Loess regression in SAS/IML


A previous post discusses how the loess regression algorithm is implemented in SAS. The LOESS procedure in SAS/STAT software provides the data analyst with options to control the loess algorithm and fit nonparametric smoothing curves through points in a scatter plot.

Although PROC LOESS satisfies 99.99% of SAS users who want to fit a loess model, some research statisticians might want to extend or modify the standard loess algorithm. Researchers like to ask "what if" questions like "what if I used a different weighting function?" or "what if I change the points at which the loess model is evaluated?" Although the loess algorithm is complicated, it is not hard to implement a basic version in a matrix language like SAS/IML.

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Implement loess regression in SAS/IML

Recent blog posts have provided some computational modules that you can use to implement loess regression. For example, the PairwiseNearestNbr module finds the k nearest neighbors to a set of evaluation points. The functions for weighted polynomial regression computes the loess fit at a particular point.

You can download a SAS/IML program that defines the nearest-neighbor and weighted-regression modules. The following call to PROC IML loads the modules and defines a function that fits a loess curve at points in a vector, t. Each fit uses a local neighborhood that contains k data values. The local weighted regression is a degree-d polynomial:

proc iml;
load  module=(PairwiseNearestNbr PolyRegEst PolyRegScore);
/* 1-D loess algorithm. Does not handle missing values.
   Input: t: points at which to fit loess (column vector)
          x, y: nonmissing data (column vectors)
          k: number of nearest neighbors used for loess fit
          d: degree of local regression model 
   Output: column vector L[i] = f(t[i]; k, d) where f is loess model
start LoessFit(t, x, y, k, d=1);
   m = nrow(t);
   Fit = j(m, 1);                            /* Fit[i] is predicted value at t[i] */
   do i = 1 to m;
      x0 = t[i];
      run PairwiseNearestNbr(idx, dist, x0, x, k);
      XNbrs = X[idx];  YNbrs = Y[idx];       /* X and Y values of k nearest nbrs */
      /* local weight function where dist[,k] is max dist in neighborhood */
      w = 32/5 * (1 - (dist / dist[k])##3 )##3; /* use tricubic weight function */
      b = PolyRegEst(YNbrs, XNbrs, w`, d);   /* param est for local weighted regression */
      Fit[i] = PolyRegScore(x0, b);          /* evaluate polynomial at x0 */
   return Fit;

This algorithm provides some features that are not in PROC LOESS. You can use this function to evaluate a loess fit at arbitrary X values, whereas PROC LOESS evaluates the function only at quantiles of the data. You can use this function to fit a local polynomial regression of any degree (for example, a zero-degree polynomial), whereas PROC LOESS fits only first- and second-degree polynomials. Although I hard-coded the standard tricubic weight function, you could replace the function with any other weight function.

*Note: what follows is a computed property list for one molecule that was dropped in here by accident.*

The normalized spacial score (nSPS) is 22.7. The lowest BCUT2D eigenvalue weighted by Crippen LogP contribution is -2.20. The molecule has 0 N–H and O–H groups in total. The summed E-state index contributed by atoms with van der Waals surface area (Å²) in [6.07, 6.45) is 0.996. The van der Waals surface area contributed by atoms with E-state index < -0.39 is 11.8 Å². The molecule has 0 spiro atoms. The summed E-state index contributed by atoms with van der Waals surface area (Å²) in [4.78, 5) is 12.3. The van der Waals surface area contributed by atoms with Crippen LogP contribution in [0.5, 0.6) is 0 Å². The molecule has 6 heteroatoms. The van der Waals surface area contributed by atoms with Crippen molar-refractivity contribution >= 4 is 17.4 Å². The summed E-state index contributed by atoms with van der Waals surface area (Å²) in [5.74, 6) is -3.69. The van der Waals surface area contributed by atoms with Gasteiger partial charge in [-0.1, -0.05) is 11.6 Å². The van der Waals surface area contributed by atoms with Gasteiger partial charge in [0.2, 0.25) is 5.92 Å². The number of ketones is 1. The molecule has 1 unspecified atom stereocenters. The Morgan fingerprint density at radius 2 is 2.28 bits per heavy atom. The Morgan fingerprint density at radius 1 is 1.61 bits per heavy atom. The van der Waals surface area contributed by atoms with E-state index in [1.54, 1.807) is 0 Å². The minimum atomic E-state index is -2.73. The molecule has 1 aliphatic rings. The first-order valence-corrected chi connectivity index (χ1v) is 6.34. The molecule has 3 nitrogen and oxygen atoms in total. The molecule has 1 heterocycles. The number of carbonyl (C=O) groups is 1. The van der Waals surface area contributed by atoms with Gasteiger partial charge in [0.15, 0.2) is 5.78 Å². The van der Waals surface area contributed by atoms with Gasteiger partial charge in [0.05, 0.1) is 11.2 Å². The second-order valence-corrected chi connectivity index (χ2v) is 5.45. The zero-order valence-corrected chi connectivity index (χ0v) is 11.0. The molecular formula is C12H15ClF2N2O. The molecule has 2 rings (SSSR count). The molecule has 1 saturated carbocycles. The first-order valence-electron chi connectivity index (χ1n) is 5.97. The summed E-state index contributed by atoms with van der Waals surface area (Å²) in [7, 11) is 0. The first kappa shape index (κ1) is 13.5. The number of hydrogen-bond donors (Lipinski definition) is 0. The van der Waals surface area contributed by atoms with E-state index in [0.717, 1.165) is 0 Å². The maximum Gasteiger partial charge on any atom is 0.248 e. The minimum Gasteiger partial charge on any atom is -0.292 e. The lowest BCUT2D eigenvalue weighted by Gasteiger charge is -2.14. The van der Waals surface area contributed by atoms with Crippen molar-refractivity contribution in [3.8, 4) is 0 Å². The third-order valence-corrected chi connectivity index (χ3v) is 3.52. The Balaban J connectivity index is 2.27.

On the other hand, PROC LOESS supports many features that are not in this proof-of-concept function, such as automatic selection of the smoothing parameter, handling missing values, and support for higher-dimensional loess fits.

Call the loess function on example data

Let's use polynomials of degree 0, 1, and 2 to compute three different loess fits. The LoessData data set is defined in my previous article:

use LoessData;  read all var {x y};  close;   /* read example data */
s = 0.383;                /* specify smoothing parameter */
k = floor(nrow(x)*0.383); /* num points in local neighborhood */
/* grid of points to evaluate loess curve (column vector) */
t    = T( do(min(x), max(x), (max(x)-min(x))/50) );
Fit0 = LoessFit(t, x, y, k, 0);    /* loess fit with degree=0 polynomials */
Fit1 = LoessFit(t, x, y, k, 1);    /* degree=1 */
Fit2 = LoessFit(t, x, y, k, 2);    /* degree=2 */
create Sim var {x y t Fit0 Fit1 Fit2};  append;  close;

You can use PROC SGPLOT to overlay these loess curves on a scatter plot of the data:

title "Overlay loess curves computed in SAS/IML";
proc sgplot data=Sim;
label Fit0="Loess (Deg=0)" Fit1="Loess (Deg=1)" Fit2="Loess (Deg=2)"; 
scatter x=x y=y;
series x=t  y=Fit0 / curvelabel;
series x=t  y=Fit1 / curvelabel lineattrs=(color=red);
series x=t  y=Fit2 / curvelabel lineattrs=(color=ForestGreen);
xaxis grid; yaxis grid;
Loess curves computed in SAS/IML

The three curves are fairly close to each other on the interior of the data. The degree 2 curve wiggles more than the other two curves because it uses a higher-degree polynomial. The over- and undershooting becomes even more pronounced if you use cubic or quartic polynomials for the local weighted regressions.

The curious reader might wonder how these curves compare to curves that are created by PROC LOESS or by the LOESS statement in PROC SGPLOT. In the attached program I show that the IML implementation produces the same predicted values as PROC LOESS when you evaluate the models at the same set of points.

Most SAS data analysts are happy to use PROC LOESS. They don't need to write their own loess algorithm in PROC IML. However, this article shows that IML provides the computational tools and matrix computations that you need to implement sophisticated algorithms, should the need ever arise.


About Author

Rick Wicklin

Distinguished Researcher in Computational Statistics

Rick Wicklin, PhD, is a distinguished researcher in computational statistics at SAS and is a principal developer of PROC IML and SAS/IML Studio. His areas of expertise include computational statistics, simulation, statistical graphics, and modern methods in statistical data analysis. Rick is author of the books Statistical Programming with SAS/IML Software and Simulating Data with SAS.

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